Army getting to the heart of the matter

Urban combat gets soldiers' hearts thumping and blood pumping like nothing else can. Now, the Army is looking for solutions that will let soldiers detect signals given off by a beating human heart.

In May, the Army released a request for proposals (RFP) for "remote sensing of the electromagnetic potential of the human heart." The service is accepting vendor proposals through Aug. 14, and officials expect to award a $70,000 contract in mid-September, said Jeremy McLain, mechanical engineer at Picatinny Arsenal, N.J.

The application will use fiscal 2004 funding. The winning vendor will produce a proof-of-principle device within six months. The second phase, which will be worth up to $500,000, will include the development and demonstration of a prototype, McLain said.

The human heart has an electronic signature that a sensor could detect by filtering out other noise and signals.

The Army would like the heart-detection system to weigh 5 to 10 pounds with a sensing range of 20 to 50 feet. If that range increases, the devices could augment other sensing solutions, such as infrared and light-amplification sensors. Combined with telescopic sights on small firearms, soldiers could detect a hiding enemy from even farther away, according to the RFP.

"I've seen a couple of abstracts on it from different sources that would suit the medical community and warfighters," McLain said. "Hopefully, it will get to be that precise to detect through walls — anything that will give [soldiers] an advantage in urban combat."

George Smith, a senior fellow at GlobalSecurity.org, said he was skeptical of the Army program's potential impact based on its modest funding levels and the fact that this is not really a new area of research.

"The entire budget for this is just about enough for one primary research and applications scientist, a couple graduate assistants or technicians who will work real cheap, a small lab space and hardware," Smith said.

McLain acknowledged that the program is "not on the radar screen for [Army] leaders just yet...[but if] Phase I shows promise, it will be more advertised at upper levels."

The goal is to have solid prototypes and initial production models in place by the end of the decade, he said, adding that if the solutions were available today, they could be used to aid in searches of palaces in Iraq or caves in Afghanistan.

"The immediate top challenge will be to rein in the silliness evident in a belief that something can be cooked up from microelectronics that will discriminate heartbeats 50 feet away through a wall in a city during combat," Smith said. "That's a request for a magic wand."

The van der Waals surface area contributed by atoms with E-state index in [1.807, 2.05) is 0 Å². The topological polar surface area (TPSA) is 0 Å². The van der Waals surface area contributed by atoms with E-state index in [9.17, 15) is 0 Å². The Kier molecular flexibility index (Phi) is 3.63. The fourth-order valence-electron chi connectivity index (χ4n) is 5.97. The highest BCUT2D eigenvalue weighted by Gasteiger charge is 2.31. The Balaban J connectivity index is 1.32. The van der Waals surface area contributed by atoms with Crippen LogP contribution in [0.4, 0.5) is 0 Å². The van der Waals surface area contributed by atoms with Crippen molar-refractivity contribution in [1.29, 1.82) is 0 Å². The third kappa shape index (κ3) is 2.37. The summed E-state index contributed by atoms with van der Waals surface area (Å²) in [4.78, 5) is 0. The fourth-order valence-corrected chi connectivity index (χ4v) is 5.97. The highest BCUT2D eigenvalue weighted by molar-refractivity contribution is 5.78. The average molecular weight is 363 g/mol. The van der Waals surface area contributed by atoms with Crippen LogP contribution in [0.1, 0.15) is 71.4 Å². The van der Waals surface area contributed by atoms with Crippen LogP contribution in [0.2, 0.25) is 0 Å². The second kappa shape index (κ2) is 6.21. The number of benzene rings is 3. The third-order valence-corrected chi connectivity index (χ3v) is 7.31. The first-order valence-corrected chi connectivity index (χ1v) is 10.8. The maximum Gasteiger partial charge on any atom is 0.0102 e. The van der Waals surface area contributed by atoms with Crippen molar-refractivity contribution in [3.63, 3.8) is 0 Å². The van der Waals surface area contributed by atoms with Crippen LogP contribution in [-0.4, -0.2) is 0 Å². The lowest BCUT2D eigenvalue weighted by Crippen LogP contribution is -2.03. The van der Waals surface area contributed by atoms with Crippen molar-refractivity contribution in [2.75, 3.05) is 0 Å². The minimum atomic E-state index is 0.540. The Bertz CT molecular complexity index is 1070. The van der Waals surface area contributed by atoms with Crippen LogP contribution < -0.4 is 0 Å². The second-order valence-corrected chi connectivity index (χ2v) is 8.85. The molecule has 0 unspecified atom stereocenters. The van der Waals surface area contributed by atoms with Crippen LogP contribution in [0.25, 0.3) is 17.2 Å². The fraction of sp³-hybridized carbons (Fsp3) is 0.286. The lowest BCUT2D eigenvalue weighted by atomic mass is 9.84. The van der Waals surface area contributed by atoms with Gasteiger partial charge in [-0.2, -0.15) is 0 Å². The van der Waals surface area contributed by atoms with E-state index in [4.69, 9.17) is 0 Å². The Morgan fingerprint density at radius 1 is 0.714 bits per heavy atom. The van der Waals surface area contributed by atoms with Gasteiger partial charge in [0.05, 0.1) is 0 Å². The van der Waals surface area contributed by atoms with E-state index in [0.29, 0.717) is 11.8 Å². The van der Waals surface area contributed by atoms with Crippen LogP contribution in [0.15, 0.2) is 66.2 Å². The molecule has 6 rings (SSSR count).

Len Goldstein, director of business and new product development at VSE Corp., said that although he was not aware of the Army's solicitation, VSE's Life Detection on the Move device already meets all of the service's criteria, except one: Its current weight of 25 pounds exceeds the Army's threshold.

One government security agency used VSE's solution to determine where hostages were in a building in relation to the terrorists holding them, Goldstein said, although he declined to name the agency.

In 1998, Dielectrokinetic Laboratories LLC claimed that some models of its LifeGuard solution could detect living human beings at distances of up to 500 meters through any material. The Energy Department's Sandia National Laboratories conducted a double-blind test of LifeGuard and found no evidence that it could do that.

DKL still advertises LifeGuard as an effective tool for detecting stowaways on trucks. The company has not submitted a proposal to the Army. "We're looking at it, but no decision has been made," the spokeswoman said.

McLain said about a dozen contractors have already expressed interest in submitting proposals, but he declined to name them.

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Listening for a heartbeat

The Army is looking for technology that will help detect a beating heart from as far away as 50 feet. The request for proposals lists two possible functions:

* Medics in the field could use a handheld device to determine the heart rate of a wounded soldier.

* Soldiers in urban combat situations could use an enhanced version to detect heart signals through walls, which could tell them how many people are in a room they are about to enter.

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